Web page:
provocative language that we have seen from him back in the United States.
Much more toned down while here in Seoul.

Of course, Seoul itself is only roughly 35 miles from the North Korean
border. So, this was an attempt to make a surprise visit, which would have
been an opportunity for the president to look right into North Korea, a
show of strength, perhaps, certainly an opportunity for him to get some
perspective.

But, apparently, weather has foiled that attempt for President Trump to be
right on the border with North Korea. Chris?

MATTHEWS: Great reporting from Kelly O`Donnell in Seoul, South Korea.

The latest in the Russian investigation and much more as we are trying to -
or actually starting to see very early results in the Virginia governor`s
race. Right now, the governor`s race, we`re calling it too early to call.
Back after this.

(COMMERCIAL BREAK)

MATTHEWS: Welcome back to HARDBALL.

We continue to watch that Virginia governor`s race right now, but there`s
new information tonight on the Russian investigation.

The newly released transcript of Carter Page`s testimony before the House
Intelligence Committee last week reveals more about the former Trump
campaign adviser`s trip to Moscow in July of 2016, right in the middle of
the campaign.

Page said under oath that, prior to making the trip, he informed five –
that`s five – campaign officials of his travel plans, including Jeff
Sessions, the future A.G., and Hope Hicks, the future White House
communications director – and both serve the administration – as well as
then campaign manager Corey Lewandowski.

While Page said he traveled as a private citizen to give a speech at the
university in Moscow, an e-mail shows he offers to coordinate the details
of his speech with the campaign.

The transcript also reveals that, after his event in Moscow, Page reported
to campaign officials in an e-mail that, “I will send you guys a readout
soon regarding some incredible insights and outreach I have received from a
few Russian legislators and senior members of the presidential
administration here” – close quote.

While Page told the committee he did not recall what he said about adding
new language to the RNC platform on Ukraine before the convention, an e-
mail shows Page congratulating his colleagues in the campaign after the
change was made – quote – “As for the Ukraine amendment, excellent work.”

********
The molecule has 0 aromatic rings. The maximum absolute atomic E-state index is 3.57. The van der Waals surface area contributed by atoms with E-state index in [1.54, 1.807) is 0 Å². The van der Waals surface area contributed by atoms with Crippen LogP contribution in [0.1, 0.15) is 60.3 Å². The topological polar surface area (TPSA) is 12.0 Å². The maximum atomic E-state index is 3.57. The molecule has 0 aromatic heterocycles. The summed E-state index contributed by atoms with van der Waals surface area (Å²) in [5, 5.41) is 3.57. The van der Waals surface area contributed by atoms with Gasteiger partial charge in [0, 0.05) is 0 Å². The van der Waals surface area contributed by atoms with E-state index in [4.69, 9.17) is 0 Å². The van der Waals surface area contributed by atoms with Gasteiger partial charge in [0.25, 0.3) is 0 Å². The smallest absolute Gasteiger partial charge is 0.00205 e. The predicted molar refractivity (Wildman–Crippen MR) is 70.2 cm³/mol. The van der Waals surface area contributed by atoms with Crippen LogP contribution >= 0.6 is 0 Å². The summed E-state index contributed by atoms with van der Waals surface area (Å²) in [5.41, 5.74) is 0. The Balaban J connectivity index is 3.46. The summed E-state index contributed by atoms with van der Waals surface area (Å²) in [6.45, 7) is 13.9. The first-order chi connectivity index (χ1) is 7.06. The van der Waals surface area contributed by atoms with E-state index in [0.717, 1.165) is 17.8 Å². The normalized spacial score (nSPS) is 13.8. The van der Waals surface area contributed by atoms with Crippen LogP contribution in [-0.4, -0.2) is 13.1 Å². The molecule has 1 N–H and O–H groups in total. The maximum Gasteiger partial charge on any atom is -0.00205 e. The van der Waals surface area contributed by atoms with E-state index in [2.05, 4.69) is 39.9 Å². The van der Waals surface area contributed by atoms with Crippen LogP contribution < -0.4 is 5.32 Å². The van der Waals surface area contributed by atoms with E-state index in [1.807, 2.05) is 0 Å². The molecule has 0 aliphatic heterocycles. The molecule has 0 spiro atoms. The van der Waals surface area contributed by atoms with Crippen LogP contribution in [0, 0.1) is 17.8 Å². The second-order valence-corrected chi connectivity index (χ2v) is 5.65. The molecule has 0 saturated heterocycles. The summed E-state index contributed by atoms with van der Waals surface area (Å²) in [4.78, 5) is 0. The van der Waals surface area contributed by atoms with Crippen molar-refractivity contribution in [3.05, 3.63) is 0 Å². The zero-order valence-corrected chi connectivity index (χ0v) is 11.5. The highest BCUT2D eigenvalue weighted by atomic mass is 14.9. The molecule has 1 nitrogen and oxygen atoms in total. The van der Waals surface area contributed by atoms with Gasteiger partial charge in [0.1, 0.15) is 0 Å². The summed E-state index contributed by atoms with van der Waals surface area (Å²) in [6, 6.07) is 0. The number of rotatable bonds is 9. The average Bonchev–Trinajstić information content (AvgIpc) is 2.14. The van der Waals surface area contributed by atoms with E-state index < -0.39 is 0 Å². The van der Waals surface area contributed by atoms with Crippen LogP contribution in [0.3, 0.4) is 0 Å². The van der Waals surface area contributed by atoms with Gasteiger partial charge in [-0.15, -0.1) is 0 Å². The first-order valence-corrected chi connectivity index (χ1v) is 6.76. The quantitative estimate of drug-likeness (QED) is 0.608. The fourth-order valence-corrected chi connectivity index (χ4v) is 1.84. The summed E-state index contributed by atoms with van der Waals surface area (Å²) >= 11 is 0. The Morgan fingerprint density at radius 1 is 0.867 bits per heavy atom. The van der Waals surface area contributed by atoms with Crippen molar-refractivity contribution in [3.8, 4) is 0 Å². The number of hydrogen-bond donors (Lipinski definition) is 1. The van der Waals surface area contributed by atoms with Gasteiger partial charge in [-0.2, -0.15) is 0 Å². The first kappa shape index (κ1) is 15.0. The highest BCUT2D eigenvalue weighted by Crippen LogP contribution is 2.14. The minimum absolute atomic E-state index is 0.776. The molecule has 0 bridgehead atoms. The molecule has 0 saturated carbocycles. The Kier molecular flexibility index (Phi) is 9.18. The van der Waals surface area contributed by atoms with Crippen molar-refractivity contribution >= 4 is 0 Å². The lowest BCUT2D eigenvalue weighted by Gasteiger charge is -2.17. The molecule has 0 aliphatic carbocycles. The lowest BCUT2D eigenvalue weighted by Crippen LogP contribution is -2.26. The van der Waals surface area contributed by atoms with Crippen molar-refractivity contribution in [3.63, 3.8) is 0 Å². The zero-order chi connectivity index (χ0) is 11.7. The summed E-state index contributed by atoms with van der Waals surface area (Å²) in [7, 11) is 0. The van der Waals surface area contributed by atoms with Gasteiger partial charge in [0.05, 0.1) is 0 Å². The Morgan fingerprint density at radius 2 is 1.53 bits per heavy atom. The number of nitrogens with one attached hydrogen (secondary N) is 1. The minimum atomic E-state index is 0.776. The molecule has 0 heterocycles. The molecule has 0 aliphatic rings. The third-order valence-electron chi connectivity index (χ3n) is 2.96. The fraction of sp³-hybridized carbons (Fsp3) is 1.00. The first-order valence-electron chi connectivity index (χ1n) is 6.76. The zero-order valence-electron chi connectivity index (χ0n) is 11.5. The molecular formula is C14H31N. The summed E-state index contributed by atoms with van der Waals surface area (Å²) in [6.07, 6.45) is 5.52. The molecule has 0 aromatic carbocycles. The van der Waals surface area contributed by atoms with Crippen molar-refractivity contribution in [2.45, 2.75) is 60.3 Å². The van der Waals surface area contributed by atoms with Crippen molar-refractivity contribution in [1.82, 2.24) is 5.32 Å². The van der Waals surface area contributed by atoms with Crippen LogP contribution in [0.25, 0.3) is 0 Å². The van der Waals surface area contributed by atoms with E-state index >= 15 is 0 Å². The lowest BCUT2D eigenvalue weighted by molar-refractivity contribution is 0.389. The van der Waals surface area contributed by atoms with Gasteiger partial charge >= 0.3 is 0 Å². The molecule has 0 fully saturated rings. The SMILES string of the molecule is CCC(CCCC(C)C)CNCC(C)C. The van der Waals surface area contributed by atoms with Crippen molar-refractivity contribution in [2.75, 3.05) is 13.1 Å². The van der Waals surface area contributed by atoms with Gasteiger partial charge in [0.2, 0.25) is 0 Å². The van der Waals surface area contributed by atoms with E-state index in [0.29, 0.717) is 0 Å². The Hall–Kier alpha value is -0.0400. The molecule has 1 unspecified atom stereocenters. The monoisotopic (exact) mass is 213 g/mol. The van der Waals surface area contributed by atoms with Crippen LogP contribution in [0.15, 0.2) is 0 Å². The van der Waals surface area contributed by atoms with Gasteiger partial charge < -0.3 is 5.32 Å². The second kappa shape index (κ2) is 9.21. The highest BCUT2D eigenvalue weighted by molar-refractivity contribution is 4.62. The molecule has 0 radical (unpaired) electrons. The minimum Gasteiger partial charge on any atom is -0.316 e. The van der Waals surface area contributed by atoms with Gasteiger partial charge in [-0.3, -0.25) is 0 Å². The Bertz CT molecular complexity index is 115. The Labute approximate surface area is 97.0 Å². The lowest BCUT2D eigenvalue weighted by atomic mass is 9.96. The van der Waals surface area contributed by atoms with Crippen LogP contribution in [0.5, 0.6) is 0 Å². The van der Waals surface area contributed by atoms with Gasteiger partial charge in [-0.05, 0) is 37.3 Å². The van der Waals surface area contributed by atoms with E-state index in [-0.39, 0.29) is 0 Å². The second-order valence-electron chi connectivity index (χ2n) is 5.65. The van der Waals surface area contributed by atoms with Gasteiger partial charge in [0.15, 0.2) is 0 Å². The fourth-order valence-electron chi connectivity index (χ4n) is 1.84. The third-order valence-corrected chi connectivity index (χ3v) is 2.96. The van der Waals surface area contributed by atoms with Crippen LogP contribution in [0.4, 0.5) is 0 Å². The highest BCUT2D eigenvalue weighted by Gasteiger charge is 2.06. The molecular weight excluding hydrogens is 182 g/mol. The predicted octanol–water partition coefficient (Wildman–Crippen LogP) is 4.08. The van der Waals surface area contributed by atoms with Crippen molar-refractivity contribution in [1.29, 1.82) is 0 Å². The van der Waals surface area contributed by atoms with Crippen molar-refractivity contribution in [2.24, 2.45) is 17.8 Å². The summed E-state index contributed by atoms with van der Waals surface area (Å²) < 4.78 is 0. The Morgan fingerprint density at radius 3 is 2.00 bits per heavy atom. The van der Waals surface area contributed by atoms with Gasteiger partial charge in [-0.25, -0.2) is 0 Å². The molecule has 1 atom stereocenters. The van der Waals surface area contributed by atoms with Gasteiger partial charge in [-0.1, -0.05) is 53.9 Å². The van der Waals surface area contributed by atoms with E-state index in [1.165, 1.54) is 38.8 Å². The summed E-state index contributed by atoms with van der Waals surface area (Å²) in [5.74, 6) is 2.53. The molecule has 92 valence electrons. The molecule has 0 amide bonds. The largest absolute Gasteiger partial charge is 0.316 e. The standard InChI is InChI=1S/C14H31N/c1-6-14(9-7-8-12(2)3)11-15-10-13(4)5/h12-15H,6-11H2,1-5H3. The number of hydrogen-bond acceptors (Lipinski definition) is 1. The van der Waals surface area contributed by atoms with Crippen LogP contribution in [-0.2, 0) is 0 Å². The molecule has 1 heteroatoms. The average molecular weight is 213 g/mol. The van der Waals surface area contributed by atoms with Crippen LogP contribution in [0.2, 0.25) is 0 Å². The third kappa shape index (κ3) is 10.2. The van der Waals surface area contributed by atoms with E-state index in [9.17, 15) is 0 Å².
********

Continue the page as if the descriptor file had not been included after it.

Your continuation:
I`m joined right now by Ken Dilanian, an investigative reporter with NBC
News. Shannon Pettypiece is White House correspondent for Bloomberg News.
And Robert Costa is national political reporter with “The Washington Post”
and an MSNBC political analyst.

Ken, it`s great to have you on.

Can you just give me a full picture now? Take some time. What do we know
about Carter Page, his relationship with the Trump campaign? For months,
if not a year now, he said, oh, I was a private citizen on a tourist visa,
whatever, acting like he had nothing to do with Trump and his plan to
become president and deal with Russia his way.

KEN DILANIAN, NBC NEWS NATIONAL SECURITY CORRESPONDENT: that`s right,
Chris.

So I think his testimony moves the story forward in two important
dimensions. One, we have confirmed once and for all that he did meet with
senior Russian government and business officials after he suggested for a
month, as you said, that he did not. He met with a deputy prime minister,
who passed on his good wishes to Trump.

He met with the number two person at a major oil and gas company. This was
a high-level trip. And while Carter Page may say he was taking it in his
personal capacity, it seems fairly obvious that the reason these important
Russians were meeting with Carter Page was because he was Trump`s foreign
policy adviser.

The second thing this testimony shows is that he coordinated this trip with
the campaign. He sought permission from these senior campaign officials.
And one of them, J.D. Gordon, told NBC News today that he tried to block
the trip because he didn`t think it was a good idea for Carter Page to go,
and Page went around him to other officials, who green-lighted it.

And then, lastly, we know that he reported back about the success of the
trip and the coordination and the conversations he had with these Russian
officials. He told the campaign about it.

So, if we believe – and it seems fairly clear that Carter Page was
somebody that Russians were trying to use to infiltrate the Trump campaign,
Russians were trying to seduce, recruit, whatever verb you want to use.
It`s very clear that seniors in the Trump campaign were on notice that this
was going on. They either didn`t understand it or disregarded it – Chris.

MATTHEWS: Thank you so much, Ken.

Let me go to Shannon right now about the implications.